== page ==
Traumatic Brain Injury
A traumatic brain injury, or TBI, refers to an incident that results in brain damage. This damage to the brain can be as mild as a concussion or as severe as a gunshot wound to the head. Roughly 75 percent of TBIs reported in the United States are considered mild.
Penetrating or closed traumatic brain injury
According to the American Speech-Language-Hearing Association (ASHA), traumatic brain injuries are categorized as either being penetrating or closed. Penetrating injuries happen when a foreign object enters the brain. Closed injuries occur when a person experiences a blow to the head.
TBIs can also cause two different types of brain damage. According to the ASHA, primary brain damage occurs upon impact. This can include skull fractures, bleeding and bruising. Secondary brain damage happens after the initial trauma. This may include brain swelling, anemia, epilepsy or other health issues.
Seeking treatment soon after the traumatic event is important in preventing further brain damage, though little can be done to reverse damage that has already been sustained. After being evaluated in an emergency care setting, people with moderate to severe TBIs will likely be sent to the Intensive Care Unit (ICU). At that point, stabilizing the patient is the top priority. If the injury is severe, things like a breathing tube or a catheter may necessary. After ICU, patients will begin acute rehabilitation.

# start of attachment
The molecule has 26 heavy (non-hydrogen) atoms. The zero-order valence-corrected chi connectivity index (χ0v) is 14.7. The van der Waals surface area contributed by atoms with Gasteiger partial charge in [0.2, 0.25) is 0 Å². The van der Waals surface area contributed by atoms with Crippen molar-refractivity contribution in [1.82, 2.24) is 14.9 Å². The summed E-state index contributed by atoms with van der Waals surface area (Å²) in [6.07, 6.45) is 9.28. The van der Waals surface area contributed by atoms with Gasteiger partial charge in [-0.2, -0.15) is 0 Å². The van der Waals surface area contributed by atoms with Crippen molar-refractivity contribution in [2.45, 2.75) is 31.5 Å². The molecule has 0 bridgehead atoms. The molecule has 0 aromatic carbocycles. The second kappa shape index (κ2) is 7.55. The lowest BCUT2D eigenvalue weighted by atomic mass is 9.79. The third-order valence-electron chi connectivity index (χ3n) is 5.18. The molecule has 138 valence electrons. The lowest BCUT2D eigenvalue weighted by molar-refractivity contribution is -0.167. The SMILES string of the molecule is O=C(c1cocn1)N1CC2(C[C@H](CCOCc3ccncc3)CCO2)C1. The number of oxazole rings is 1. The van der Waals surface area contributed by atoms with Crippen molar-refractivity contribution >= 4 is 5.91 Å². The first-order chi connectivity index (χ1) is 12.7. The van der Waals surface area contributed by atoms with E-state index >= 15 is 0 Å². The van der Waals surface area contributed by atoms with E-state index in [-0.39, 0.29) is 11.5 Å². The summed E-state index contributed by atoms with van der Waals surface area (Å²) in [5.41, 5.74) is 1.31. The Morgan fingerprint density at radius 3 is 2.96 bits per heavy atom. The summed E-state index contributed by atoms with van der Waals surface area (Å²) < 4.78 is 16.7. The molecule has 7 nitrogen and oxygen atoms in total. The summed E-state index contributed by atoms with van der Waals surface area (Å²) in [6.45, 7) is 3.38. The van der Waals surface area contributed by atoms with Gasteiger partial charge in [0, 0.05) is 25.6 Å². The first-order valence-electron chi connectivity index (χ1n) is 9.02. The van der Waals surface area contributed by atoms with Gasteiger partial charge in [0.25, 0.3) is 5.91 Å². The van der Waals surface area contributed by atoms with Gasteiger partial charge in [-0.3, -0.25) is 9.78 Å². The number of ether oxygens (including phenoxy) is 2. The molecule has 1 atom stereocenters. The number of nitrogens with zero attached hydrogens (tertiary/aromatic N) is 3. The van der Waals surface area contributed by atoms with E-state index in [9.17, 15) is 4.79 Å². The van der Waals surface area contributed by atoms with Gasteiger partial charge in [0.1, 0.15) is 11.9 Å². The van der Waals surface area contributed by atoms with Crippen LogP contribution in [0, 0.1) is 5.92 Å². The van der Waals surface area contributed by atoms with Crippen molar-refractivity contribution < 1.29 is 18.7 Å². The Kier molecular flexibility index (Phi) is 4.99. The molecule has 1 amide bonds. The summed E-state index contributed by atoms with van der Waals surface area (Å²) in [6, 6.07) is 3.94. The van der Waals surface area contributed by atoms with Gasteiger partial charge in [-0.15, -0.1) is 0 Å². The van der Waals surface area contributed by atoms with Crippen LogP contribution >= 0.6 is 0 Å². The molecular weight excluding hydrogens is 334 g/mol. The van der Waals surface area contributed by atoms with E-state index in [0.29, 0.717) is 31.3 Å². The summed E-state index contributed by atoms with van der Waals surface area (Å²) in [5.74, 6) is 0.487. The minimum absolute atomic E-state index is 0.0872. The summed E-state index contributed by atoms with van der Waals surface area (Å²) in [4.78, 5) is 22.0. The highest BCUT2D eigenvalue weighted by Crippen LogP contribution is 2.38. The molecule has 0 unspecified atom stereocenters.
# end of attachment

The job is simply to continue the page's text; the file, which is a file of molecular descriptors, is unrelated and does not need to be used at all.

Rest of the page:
According to the Brain Injury Association of America (BIAA), this involves regaining daily living skills in an inpatient setting. Subacute rehabilitation is the next stage and can be delivered in a nursing home or nursing facility. Day treatment programs, outpatient therapy and home health services can also help. The focus of rehabilitation following a TBI is to regain the gross and fine motor skills, cognitive impairments, and speech and language skills lost because of the injury. According to the U.S. Centers for Disease Control and Prevention, roughly 1.7 million TBIs occur each year.
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